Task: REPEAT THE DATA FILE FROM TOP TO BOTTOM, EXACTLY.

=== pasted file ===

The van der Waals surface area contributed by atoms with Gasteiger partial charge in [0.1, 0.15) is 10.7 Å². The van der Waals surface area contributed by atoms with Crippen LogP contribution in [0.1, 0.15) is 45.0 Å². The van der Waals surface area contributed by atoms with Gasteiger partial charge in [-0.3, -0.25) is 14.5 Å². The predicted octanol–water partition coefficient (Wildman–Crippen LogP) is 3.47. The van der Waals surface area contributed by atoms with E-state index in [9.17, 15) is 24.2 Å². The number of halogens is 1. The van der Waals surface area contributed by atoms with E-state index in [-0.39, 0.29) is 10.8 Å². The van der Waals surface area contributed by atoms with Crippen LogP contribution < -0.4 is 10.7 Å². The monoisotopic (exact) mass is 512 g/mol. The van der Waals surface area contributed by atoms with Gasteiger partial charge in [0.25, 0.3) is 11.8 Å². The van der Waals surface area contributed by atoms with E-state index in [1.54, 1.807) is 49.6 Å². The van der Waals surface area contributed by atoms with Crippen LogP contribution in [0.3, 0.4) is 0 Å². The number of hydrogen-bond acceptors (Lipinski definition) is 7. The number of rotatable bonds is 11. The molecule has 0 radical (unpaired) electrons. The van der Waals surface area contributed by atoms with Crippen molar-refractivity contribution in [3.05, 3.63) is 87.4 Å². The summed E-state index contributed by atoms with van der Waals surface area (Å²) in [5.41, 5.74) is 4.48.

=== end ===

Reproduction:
The van der Waals surface area contributed by atoms with Gasteiger partial charge in [0.1, 0.15) is 10.7 Å². The van der Waals surface area contributed by atoms with Crippen LogP contribution in [0.1, 0.15) is 45.0 Å². The van der Waals surface area contributed by atoms with Gasteiger partial charge in [-0.3, -0.25) is 14.5 Å². The predicted octanol–water partition coefficient (Wildman–Crippen LogP) is 3.47. The van der Waals surface area contributed by atoms with E-state index in [9.17, 15) is 24.2 Å². The number of halogens is 1. The van der Waals surface area contributed by atoms with E-state index in [-0.39, 0.29) is 10.8 Å². The van der Waals surface area contributed by atoms with Crippen LogP contribution < -0.4 is 10.7 Å². The monoisotopic (exact) mass is 512 g/mol. The van der Waals surface area contributed by atoms with Gasteiger partial charge in [0.25, 0.3) is 11.8 Å². The van der Waals surface area contributed by atoms with E-state index in [1.54, 1.807) is 49.6 Å². The van der Waals surface area contributed by atoms with Crippen LogP contribution in [0.3, 0.4) is 0 Å². The number of hydrogen-bond acceptors (Lipinski definition) is 7. The number of rotatable bonds is 11. The molecule has 0 radical (unpaired) electrons. The van der Waals surface area contributed by atoms with Crippen molar-refractivity contribution in [3.05, 3.63) is 87.4 Å². The summed E-state index contributed by atoms with van der Waals surface area (Å²) in [5.41, 5.74) is 4.48.